The Win32_PhysicalMemoryArray class represents details about the computer system's physical memory. This includes the number of memory devices, memory capacity available, and memory type (for example, system memory or video memory).
Namespace value is root/CIMV2.
WMI Provider value is CIMWin32.
The Caption property is a short textual description (one-line string) of the object.
CreationClassName indicates the name of the class or the subclass used in the creation of an instance. When used with the other key properties of this class, this property allows all instances of this class and its subclasses to be uniquely identified.
The depth of the physical package in inches.
The Description property provides a textual description of the object.
The height of the physical package in inches.
A physical package can be hot swapped if it is possible to replace the element with a physically different but equivalent one while the containing package has power applied to it (i.e., is 'on'). For example, a disk drive package inserted using SCA connectors is removable and can be hot swapped. All packages that can be hot swapped are inherently removable and replaceable.
The InstallDate property is datetime value indicating when the object was installed. A lack of a value does not indicate that the object is not installed.
The Location property indicates the physical location of the memory array.
The name of the organization responsible for producing the physical element. This may be the entity from whom the element is purchased, but this is not necessarily true. The latter information is contained in the Vendor property of CIM_Product.
The MaxCapacity property indicates the maximum memory size (in bytes) installable for this particular memory array. If the size is unknown, the property is given a value of 0.
The MemoryDevices property indicates the number of physical slots or sockets available in this memory array.
The MemoryErrorCorrection property indicates the type of error correction used by the memory array.
The name by which the physical element is generally known.
The Name property defines the label by which the object is known. When subclassed, the Name property can be overridden to be a Key property.
OtherIdentifyingInfo captures additional data, beyond asset tag information, that could be used to identify a physical element. One example is bar code data associated with an element that also has an asset tag. Note that if only bar code data is available and is unique/able to be used as an element key, this property would be NULL and the bar code data used as the class key, in the tag property.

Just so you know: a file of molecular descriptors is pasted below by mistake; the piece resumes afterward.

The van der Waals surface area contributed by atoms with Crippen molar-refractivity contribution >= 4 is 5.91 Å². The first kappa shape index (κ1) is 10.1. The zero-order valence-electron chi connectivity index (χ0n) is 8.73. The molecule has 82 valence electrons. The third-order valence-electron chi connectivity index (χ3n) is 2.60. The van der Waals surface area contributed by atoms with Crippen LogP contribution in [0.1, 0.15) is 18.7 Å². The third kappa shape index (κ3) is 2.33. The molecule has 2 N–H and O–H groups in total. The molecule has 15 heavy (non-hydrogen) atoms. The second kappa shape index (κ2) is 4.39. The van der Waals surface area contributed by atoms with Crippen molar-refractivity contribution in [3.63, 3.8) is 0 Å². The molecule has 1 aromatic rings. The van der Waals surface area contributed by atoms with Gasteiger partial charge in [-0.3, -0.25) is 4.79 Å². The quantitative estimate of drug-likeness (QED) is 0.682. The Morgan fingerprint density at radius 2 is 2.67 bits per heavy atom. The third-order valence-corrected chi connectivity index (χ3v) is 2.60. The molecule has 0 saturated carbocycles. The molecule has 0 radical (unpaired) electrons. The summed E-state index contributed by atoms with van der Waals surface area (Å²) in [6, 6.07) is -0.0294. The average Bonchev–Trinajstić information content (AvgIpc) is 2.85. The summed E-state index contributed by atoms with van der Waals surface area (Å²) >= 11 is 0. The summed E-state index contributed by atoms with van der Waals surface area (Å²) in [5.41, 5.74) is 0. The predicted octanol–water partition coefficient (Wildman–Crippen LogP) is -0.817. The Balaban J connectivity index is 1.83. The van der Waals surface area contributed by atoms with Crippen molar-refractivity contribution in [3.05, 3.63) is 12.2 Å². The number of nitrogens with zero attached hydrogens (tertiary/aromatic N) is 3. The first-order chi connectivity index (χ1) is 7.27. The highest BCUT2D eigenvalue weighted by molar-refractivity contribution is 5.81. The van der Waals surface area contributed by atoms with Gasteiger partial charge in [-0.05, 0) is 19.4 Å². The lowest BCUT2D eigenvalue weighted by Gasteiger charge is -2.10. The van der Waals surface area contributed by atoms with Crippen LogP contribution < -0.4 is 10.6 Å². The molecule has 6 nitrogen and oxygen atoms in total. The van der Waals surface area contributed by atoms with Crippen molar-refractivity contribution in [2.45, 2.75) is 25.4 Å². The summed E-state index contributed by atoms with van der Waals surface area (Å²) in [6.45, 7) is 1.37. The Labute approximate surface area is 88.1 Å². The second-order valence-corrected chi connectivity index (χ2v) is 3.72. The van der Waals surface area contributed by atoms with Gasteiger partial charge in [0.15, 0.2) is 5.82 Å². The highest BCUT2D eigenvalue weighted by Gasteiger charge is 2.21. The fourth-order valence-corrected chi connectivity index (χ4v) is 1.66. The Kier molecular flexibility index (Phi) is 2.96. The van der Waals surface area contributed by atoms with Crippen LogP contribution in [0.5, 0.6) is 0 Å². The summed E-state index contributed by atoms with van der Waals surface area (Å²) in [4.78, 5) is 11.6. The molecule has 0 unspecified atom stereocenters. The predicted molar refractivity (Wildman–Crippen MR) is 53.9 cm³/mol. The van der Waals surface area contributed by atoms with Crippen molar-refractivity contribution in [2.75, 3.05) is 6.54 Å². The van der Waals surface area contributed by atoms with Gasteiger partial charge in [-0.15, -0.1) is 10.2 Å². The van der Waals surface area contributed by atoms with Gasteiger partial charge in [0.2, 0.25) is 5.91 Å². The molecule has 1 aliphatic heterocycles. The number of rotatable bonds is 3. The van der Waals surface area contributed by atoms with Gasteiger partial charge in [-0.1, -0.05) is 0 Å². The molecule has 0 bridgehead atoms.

The part number assigned by the organization responsible for producing or manufacturing the physical element.
Boolean indicating that the physical element is powered on (TRUE), or is currently off (FALSE).
A physical package is removable if it is designed to be taken in and out of the physical container in which it is normally found, without impairing the function of the overall packaging. A package can still be removable if power must be 'off' in order to perform the removal. If power can be 'on' and the package removed, then the element is removable and can be hot swapped. For example, an extra battery in a laptop is removable, as is a disk drive package inserted using SCA connectors. However, the latter can be hot swapped. A laptop's display is not removable, nor is a non-redundant power supply. Removing these components would impact the function of the overall packaging or is impossible due to the tight integration of the package.
A physical package is replaceable if it is possible to replace (FRU or upgrade) the element with a physically different one. For example, some computer systems allow the main processor chip to be upgraded to one of a higher clock rating. In this case, the processor is said to be replaceable . Another example is a power supply package mounted on sliding rails. All removable packages are inherently replaceable .
A manufacturer-allocated number used to identify the PhysicalElement.
The stock keeping unit number for this physical element.
The Status property is a string indicating the current status of the object. Various operational and non-operational statuses can be defined. Operational statuses are "OK", "Degraded" and "Pred Fail". "Pred Fail" indicates that an element may be functioning properly but predicting a failure in the near future. An example is a SMART-enabled hard drive. Non-operational statuses can also be specified. These are "Error", "Starting", "Stopping" and "Service". The latter, "Service", could apply during mirror-resilvering of a disk, reload of a user permissions list, or other administrative work. Not all such work is on-line, yet the managed element is neither "OK" nor in one of the other states.
The Tag property contains a string that uniquely identifies the physical memory array.
Example: Physical Memory Array 1
The Use property indicates how the memory is used in the computer system.
A string indicating the version of the physical element.
The weight of the physical package in pounds.
The width of the physical package in inches.
The IsCompatible method verifies whether the referenced physical element may be contained by or inserted into the physical package. The return value should be 0 if the request was successfully executed, 1 if the request is not supported and some other value if an error occurred. In a subclass, the set of possible return codes could be specified, using a ValueMap qualifier on the method. The strings to which the ValueMap contents are 'translated' may also be specified in the subclass as a Values array qualifier.
SELECT * FROM Win32_PhysicalMemoryArray
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